TALLAHASSEE — A Miami judge has tossed out another voter fraud case brought by Gov. Ron DeSantis’ elections police, the third case to fall apart since the governor announced the arrests.
On Wednesday, Circuit Judge Laura Anne Stuzin reached the same conclusion as another Miami judge did in a different voter’s case, saying that statewide prosecutors didn’t have the ability to bring charges against Ronald Lee Miller.
Because he was convicted of second-degree murder in 1990, Miller, 58, was ineligible to vote. But after his voter registration application was cleared by the Florida Department of State, Miami-Dade’s supervisor of elections issued him a voter ID card, and he voted in November 2020.
DeSantis held a high-profile news conference in August to tout the arrests of Miller and 19 others who were all ineligible to vote because of past murder or felony sex offense convictions, but who had all voted after applying for and receiving voter ID cards. DeSantis oversees the Department of State.
Statewide prosecutors charged Miller with felony counts of giving a false affirmation in connection with an election and unlawfully voting.
Miller’s attorney, Robert Barrar, challenged the prosecution using the same argument that was successful in front of another judge: Statewide prosecutors didn’t have the ability to bring the charges.
Under state law, statewide prosecutors are restricted to prosecuting crimes in multiple jurisdictions, such as a drug trafficker who sells drugs in multiple counties.
Statewide prosecutors said Miller’s alleged crimes happened in multiple jurisdictions because he registered to vote through a third-party voter registration organization, which sent the application to Broward County’s election supervisor, which was then sent to Tallahassee.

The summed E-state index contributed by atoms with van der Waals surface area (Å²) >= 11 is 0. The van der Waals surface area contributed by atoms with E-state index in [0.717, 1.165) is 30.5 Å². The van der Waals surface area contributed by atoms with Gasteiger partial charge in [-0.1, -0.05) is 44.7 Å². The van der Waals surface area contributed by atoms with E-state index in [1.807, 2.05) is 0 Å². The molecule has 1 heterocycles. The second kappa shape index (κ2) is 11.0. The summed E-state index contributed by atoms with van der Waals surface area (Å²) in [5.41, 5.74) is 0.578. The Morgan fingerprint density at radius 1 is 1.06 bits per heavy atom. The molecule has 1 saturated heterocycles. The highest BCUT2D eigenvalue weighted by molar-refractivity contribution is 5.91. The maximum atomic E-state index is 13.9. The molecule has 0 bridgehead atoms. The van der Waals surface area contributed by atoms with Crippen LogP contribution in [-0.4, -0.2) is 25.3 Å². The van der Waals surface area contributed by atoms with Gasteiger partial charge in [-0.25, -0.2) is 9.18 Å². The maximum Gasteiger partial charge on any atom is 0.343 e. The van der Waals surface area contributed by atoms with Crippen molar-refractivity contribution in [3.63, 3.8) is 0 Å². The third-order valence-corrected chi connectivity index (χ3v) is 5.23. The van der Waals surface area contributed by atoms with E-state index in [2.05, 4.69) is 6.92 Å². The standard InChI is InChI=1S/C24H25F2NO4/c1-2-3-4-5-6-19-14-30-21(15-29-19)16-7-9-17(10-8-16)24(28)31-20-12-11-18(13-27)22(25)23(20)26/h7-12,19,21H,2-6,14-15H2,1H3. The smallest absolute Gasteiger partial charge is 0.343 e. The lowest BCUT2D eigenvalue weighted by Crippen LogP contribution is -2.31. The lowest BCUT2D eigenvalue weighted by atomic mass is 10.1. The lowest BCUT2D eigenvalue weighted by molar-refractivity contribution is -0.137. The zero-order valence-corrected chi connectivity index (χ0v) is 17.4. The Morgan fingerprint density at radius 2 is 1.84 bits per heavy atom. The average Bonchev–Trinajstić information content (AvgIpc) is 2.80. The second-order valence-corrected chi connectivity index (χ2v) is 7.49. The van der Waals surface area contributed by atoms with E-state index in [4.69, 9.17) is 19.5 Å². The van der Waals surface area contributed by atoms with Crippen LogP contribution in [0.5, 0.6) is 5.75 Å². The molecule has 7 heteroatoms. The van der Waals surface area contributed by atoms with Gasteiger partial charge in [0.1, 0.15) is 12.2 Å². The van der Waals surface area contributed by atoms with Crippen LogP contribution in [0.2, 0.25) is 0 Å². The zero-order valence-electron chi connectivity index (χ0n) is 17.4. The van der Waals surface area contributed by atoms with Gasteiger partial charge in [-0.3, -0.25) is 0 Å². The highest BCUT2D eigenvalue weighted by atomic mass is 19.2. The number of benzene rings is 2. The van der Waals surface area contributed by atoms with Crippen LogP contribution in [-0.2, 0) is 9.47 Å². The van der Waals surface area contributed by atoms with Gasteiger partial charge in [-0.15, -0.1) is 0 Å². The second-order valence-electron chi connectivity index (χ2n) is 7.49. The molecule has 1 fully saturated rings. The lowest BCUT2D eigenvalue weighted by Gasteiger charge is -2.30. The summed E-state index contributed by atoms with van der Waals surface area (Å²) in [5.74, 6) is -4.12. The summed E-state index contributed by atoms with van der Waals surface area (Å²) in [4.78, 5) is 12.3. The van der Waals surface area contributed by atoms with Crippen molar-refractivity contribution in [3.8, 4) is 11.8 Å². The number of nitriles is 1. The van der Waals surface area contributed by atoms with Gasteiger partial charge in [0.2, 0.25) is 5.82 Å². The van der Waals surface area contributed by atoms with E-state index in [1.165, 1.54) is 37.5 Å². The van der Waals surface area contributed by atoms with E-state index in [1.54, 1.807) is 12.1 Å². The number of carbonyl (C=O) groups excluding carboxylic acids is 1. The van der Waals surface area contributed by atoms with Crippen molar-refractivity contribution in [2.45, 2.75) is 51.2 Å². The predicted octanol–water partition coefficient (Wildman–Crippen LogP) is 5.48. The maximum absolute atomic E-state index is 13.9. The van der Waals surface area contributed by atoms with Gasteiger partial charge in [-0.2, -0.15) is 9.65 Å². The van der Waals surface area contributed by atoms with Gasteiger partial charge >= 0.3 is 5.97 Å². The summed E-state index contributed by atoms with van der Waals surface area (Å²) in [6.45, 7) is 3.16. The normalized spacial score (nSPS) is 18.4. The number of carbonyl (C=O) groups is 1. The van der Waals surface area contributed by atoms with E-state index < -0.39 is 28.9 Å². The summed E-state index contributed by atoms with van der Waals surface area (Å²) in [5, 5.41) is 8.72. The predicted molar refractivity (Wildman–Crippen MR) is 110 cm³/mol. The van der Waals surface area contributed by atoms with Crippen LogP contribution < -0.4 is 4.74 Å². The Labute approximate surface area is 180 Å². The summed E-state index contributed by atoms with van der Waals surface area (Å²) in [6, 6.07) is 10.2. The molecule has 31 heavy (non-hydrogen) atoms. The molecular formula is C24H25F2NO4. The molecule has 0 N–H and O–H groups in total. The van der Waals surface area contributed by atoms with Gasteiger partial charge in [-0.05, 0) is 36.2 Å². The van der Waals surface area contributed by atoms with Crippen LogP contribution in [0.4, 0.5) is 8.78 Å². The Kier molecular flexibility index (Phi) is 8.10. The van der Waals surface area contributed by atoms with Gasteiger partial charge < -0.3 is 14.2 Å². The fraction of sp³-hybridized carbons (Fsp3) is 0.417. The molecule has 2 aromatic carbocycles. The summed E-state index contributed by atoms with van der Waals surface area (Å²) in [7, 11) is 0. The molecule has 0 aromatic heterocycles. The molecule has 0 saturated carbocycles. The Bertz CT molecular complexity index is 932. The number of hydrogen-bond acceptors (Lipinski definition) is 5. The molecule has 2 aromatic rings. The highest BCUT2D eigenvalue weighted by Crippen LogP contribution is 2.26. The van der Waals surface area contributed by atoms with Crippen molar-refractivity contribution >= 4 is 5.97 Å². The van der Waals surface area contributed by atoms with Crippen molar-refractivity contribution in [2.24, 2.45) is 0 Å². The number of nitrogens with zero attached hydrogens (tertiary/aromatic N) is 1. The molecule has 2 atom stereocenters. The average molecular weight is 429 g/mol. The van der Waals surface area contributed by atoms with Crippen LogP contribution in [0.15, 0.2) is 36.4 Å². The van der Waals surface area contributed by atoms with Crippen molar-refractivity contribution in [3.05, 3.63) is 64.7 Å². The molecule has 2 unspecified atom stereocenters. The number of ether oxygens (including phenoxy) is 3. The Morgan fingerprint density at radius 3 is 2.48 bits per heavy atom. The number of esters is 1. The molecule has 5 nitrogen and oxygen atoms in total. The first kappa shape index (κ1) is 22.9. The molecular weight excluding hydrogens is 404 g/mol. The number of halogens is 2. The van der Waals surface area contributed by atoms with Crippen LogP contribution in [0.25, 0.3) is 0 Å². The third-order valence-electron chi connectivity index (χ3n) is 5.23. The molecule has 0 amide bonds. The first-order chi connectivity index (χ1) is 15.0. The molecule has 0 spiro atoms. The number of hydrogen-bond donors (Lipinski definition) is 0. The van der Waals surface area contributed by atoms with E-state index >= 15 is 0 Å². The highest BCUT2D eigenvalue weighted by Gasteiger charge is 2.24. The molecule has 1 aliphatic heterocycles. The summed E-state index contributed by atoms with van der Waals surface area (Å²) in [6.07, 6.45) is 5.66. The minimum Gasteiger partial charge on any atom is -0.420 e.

Stuzin flatly rejected that argument in a brief three-page order, writing that state law governing the statewide prosecutor “is clear on its face and unambiguous.”
Miller “never physically entered” Broward or Leon counties and “never mailed or electronically transferred anything” to either of those counties, she ruled.
The Office of Statewide Prosecution “does not have jurisdiction to investigate and prosecute the Defendant as part of a related transaction in two or more judicial circuits,” she wrote.
Barrar added, “Let this be a lesson to all not to use the legal system for political gain and waste taxpayer’s hard earned money.”
Statewide prosecutor Nick Cox said in a statement that the state would appeal the decision.
DeSantis Press Secretary Bryan Griffin said they disagreed with the ruling.
“Given that elections violations of this nature impact all Florida voters, elections officials, state government, and the integrity of our republic, we continue to view the Florida Office of Statewide Prosecution as the appropriate agency to prosecute these crimes,” Griffin said.
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The decision marks another loss for DeSantis’ new Office of Election Crimes and Security, which he pushed the Legislature to create this year.
In November, prosecutors dropped identical charges against Tony Patterson, 44, after he was sentenced to a year and a day in prison in an unrelated case.
Last week, 56-year-old Romona Oliver took a plea deal that allowed her to avoid any punishment.